“Got a long list of ex-lovers, they’ll tell you I’m insane.” –Taylor Swift, musician and professional heartbreaker
The Heartbreak Kid (1972) can easily be summed up in one sentence: Lenny impulsively marries Lila, but on their honeymoon he realizes he doesn’t love her and meets the real girl of his dreams, Kelly.
The style and characters in the movie are reminiscent of The Graduate, which was released five years earlier. In The Graduate, we can blame Mrs. Robinson for Benjamin Braddock’s bad decisions. But Lenny Cantrow (which sounds suspiciously like Cantrell) has no excuse; he is simply making some very bad decisions. Most of the time we watch a movie because we sympathize with the protagonist, but in The Heartbreak Kid, I was hooked for the sick pleasure of witnessing the main character drive his life down a road of idiocy and almost wreck it.
I also made my way through the Farrelly Brothers’ The Heartbreak Kid (2007) starring Ben Stiller, thinking I might write a comparison of the two films. I came to the conclusion that these two movies don’t even deserve to be in the same article with each other. Roger Ebert said in his review of the 2007 version, “As the Farrelly brothers, Bobby and Peter do not know, there are certain kinds of scenes that are deal breakers, rupturing the fabric of comedy and becoming just simply, uncomfortably, unpleasant.” Granted, it’s difficult for anyone to measure up to the genius comedy writing of playwright Neil Simon, who wrote the 1972 screenplay. Instead of relying on shock value (like peeing on a jellyfish sting) to surface the humor of this already-racy plot, many of Simon’s scenes unfold as a stage production in real time.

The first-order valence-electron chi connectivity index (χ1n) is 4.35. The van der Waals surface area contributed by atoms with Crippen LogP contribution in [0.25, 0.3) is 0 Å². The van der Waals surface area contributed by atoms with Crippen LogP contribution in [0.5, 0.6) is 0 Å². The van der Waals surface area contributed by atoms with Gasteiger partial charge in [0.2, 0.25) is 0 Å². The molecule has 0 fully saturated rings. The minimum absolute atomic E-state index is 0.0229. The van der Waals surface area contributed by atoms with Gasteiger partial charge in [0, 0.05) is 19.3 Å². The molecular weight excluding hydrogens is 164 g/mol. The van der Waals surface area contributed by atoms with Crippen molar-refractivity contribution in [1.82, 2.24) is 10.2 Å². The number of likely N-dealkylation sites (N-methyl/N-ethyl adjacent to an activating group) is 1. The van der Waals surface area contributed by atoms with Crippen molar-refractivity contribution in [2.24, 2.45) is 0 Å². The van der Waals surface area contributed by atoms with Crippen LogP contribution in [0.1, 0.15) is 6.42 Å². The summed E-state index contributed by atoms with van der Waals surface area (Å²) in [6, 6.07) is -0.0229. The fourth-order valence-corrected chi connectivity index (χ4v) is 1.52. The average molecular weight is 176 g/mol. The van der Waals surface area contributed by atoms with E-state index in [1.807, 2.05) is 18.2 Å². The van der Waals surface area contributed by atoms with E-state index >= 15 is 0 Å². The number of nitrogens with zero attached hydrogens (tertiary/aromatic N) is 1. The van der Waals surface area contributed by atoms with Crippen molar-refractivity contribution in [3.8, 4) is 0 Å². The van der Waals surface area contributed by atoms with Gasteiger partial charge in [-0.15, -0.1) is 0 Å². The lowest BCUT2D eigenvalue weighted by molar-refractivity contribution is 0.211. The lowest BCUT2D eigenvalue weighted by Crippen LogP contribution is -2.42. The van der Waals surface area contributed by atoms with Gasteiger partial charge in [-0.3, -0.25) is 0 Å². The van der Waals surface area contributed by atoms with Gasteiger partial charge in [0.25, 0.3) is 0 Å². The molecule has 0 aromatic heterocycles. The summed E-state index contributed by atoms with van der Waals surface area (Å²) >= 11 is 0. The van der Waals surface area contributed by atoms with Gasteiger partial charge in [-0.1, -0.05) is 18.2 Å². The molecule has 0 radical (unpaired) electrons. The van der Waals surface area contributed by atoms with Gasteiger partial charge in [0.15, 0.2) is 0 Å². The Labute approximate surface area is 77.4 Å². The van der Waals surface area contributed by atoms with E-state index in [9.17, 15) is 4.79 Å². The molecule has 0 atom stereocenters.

One example is when Lenny asks Kelly’s father for a marriage blessing…while he is still on the honeymoon with Lila. I watched the scene twice, and the second time I focused solely on the reaction of Kelly’s mother, Mrs. Corcoran. Her expression slowly changes from delight that Kelly has found such a passionate young man to horror that crazy Lenny is a newlywed. Neil Simon and director Elaine May have “set the table” for the audience and characters to elicit such comedic reactions around every corner of this movie. The scene I mentioned above forms the backbone of the trailer, which can be viewed here:
Spoiler alert: Lenny and Kelly get married at the end of the movie. But the last shot shows Lenny at the wedding reception sitting all alone, and he doesn’t look quite as happy as he should. Will Lenny meet someone else who is the girl of his dreams? What will happen then? The Heartbreak Kid should remind us that marriage is a serious commitment based on more than feelings. If Lenny can’t stop following his heart and libido, maybe he should just stick to Tinder for a while.